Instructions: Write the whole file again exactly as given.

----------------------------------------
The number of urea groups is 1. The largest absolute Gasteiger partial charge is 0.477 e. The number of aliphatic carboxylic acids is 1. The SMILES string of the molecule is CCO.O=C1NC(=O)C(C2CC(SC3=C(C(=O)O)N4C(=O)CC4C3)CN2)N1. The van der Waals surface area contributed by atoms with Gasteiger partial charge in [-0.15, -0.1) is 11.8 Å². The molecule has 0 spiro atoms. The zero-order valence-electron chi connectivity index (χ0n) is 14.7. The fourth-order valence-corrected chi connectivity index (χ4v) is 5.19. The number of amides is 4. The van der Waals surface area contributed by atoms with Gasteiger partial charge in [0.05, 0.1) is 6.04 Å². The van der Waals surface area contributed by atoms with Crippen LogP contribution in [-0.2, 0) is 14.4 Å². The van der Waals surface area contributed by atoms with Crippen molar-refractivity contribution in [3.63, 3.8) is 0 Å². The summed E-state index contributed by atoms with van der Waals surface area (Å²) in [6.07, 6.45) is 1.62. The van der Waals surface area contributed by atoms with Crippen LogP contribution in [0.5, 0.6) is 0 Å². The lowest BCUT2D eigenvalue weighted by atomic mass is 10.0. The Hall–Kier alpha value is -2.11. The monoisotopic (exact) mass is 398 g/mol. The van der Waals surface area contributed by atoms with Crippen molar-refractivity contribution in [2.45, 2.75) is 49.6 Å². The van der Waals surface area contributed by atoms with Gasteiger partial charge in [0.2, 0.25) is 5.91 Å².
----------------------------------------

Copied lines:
The number of urea groups is 1. The largest absolute Gasteiger partial charge is 0.477 e. The number of aliphatic carboxylic acids is 1. The SMILES string of the molecule is CCO.O=C1NC(=O)C(C2CC(SC3=C(C(=O)O)N4C(=O)CC4C3)CN2)N1. The van der Waals surface area contributed by atoms with Gasteiger partial charge in [-0.15, -0.1) is 11.8 Å². The molecule has 0 spiro atoms. The zero-order valence-electron chi connectivity index (χ0n) is 14.7. The fourth-order valence-corrected chi connectivity index (χ4v) is 5.19. The number of amides is 4. The van der Waals surface area contributed by atoms with Gasteiger partial charge in [0.05, 0.1) is 6.04 Å². The van der Waals surface area contributed by atoms with Crippen LogP contribution in [-0.2, 0) is 14.4 Å². The van der Waals surface area contributed by atoms with Crippen molar-refractivity contribution in [3.63, 3.8) is 0 Å². The summed E-state index contributed by atoms with van der Waals surface area (Å²) in [6.07, 6.45) is 1.62. The van der Waals surface area contributed by atoms with Crippen LogP contribution in [0.5, 0.6) is 0 Å². The lowest BCUT2D eigenvalue weighted by atomic mass is 10.0. The Hall–Kier alpha value is -2.11. The monoisotopic (exact) mass is 398 g/mol. The van der Waals surface area contributed by atoms with Crippen molar-refractivity contribution in [2.45, 2.75) is 49.6 Å². The van der Waals surface area contributed by atoms with Gasteiger partial charge in [0.2, 0.25) is 5.91 Å².